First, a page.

GoPro cameras to revolutionize sports watching


Photo by Evangeline Pergantis

Senior Evangeline Pergantis uses a GoPro camera and “selfie stick” to capture the entire cheerleading team.

By Christian Edwards, Staff Writer

The company GoPro made a video earlier this year in which the best NHL players were given GoPro cameras to put on their helmets and told to showcase their talent on the ice. The point-of-view shots the cameras offered may have the power to change sports coverage forever.

With the advancement of technology in the sports entertainment industry, through high definition cameras and multiple cameras covering the action, the unique perspective of the player has never before been available to the viewer. GoPro intends to change that.

According to Todd Ballard, Senior Director of Lifestyle Marketing at GoPro in a Jan. 23 article on, GoPro intends to push the boundaries of video content with all team sports, and wishes to improve the perspectives of all activities.

GoPro has made an effort to change the viewing perspective of all activities, such as rock-climbing, snowboarding, hockey and basketball, by constructing little cameras that connect to shafts or headsets. With GoPro’s recent advancements, it will be easier for their cameras to be more widely used, and how they should use GoPros more often with high-level sports.

These advancements can vastly improve the experiences of many sports fans around the world by offering a unique point-of-view perspective.

Senior Evangeline Pergantis uses GoPros to capture all of her memories, including cheerleading football games and hanging out with her friends. Pergantis likes the camera’s ability to show a panoramic view of whatever she is doing.

“You can do whatever with a GoPro, from chilling at home or traveling,” Pergantis said. “Whatever you do with the camera, you can always make a cool video.”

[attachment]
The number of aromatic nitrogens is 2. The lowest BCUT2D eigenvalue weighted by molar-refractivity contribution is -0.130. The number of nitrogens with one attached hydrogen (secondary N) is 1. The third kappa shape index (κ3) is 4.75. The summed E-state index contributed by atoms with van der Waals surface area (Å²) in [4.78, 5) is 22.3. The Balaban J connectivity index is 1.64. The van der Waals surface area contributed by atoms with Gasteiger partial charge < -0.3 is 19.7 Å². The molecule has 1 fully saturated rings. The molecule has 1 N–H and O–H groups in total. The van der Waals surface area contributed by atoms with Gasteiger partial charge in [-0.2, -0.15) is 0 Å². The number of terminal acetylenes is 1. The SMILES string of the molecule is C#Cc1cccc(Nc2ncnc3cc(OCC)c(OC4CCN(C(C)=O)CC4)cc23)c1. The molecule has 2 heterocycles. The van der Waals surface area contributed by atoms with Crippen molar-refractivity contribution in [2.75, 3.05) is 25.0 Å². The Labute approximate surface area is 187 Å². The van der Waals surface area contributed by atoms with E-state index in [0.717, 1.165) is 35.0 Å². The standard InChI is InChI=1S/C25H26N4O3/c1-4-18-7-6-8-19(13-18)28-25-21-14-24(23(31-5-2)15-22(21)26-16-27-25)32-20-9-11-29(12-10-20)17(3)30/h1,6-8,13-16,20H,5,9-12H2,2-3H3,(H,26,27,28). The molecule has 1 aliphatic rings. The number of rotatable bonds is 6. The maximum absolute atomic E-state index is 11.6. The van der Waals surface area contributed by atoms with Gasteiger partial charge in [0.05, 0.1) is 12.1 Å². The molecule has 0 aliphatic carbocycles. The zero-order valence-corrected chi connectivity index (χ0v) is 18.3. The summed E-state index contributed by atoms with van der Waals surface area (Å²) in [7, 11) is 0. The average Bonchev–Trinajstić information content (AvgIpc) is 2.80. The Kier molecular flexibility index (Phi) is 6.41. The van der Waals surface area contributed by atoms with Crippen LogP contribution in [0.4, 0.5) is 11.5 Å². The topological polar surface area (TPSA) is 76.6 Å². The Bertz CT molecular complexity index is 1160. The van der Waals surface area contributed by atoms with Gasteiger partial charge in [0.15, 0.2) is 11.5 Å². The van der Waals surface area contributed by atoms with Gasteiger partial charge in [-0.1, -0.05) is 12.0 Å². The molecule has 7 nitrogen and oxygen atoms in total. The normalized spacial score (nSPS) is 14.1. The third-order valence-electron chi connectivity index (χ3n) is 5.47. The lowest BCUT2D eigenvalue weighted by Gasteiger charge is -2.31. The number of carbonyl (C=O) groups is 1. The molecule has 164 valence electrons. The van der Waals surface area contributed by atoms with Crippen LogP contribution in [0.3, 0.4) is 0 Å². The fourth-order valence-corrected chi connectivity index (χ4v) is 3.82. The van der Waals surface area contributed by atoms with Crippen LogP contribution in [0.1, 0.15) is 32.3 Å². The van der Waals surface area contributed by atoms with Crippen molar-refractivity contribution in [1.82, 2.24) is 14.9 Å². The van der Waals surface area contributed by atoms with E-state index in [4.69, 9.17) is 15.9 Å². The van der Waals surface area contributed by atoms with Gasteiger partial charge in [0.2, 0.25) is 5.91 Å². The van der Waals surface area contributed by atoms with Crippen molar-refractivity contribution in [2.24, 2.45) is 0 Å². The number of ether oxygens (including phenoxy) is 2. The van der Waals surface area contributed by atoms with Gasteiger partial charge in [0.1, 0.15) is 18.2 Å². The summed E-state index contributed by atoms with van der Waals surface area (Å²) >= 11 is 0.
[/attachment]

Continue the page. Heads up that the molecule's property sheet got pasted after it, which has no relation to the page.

The National Hockey League was the first to take the next step by officially announcing a North American partnership with GoPro, made earlier this year on Jan. 23, in the hopes, according to their website, of “delivering hockey fans unique perspectives of the game.” They also announced their intention of putting GoPros on players’ helmets.

According to a Jan 23 article, Bob Chesterman, NHL Senior Vice President of Programming and Production, said that GoPro gives the NHL the ability to showcase the “beauty and intensity” of hockey, and brings NHL fans closer to the game.

Tweets and comments on GoPro’s YouTube video display fans’ excitement for the merger.

“I think it will be very interesting for the viewer to get a better understanding of what I see and how I track pucks,” said New York Ranger’s goalie Henrik Lundqvist in Go Pro’s video.

Although the GoPro’s cameras are very versatile, they could become a burden for the individuals wearing them, and the $400 camera could possibly become damaged during the activity. In addition, the cameras’ battery life is short, so replacement of the batteries is a concern, and people would need experts for the difficult camera settings GoPro offers.

Many activities individuals want to capture on the GoPro cameras involve rigorous actions that need more than one angle, but a GoPro camera placed on an individual’s head can only produce one angle. Also, the camera could become altered during the activity and could pose a burden for the individual to try to fix it.

Despite the obstacles presented by GoPros, the perspectives GoPros offer could change the whole media outlet in every sporting event.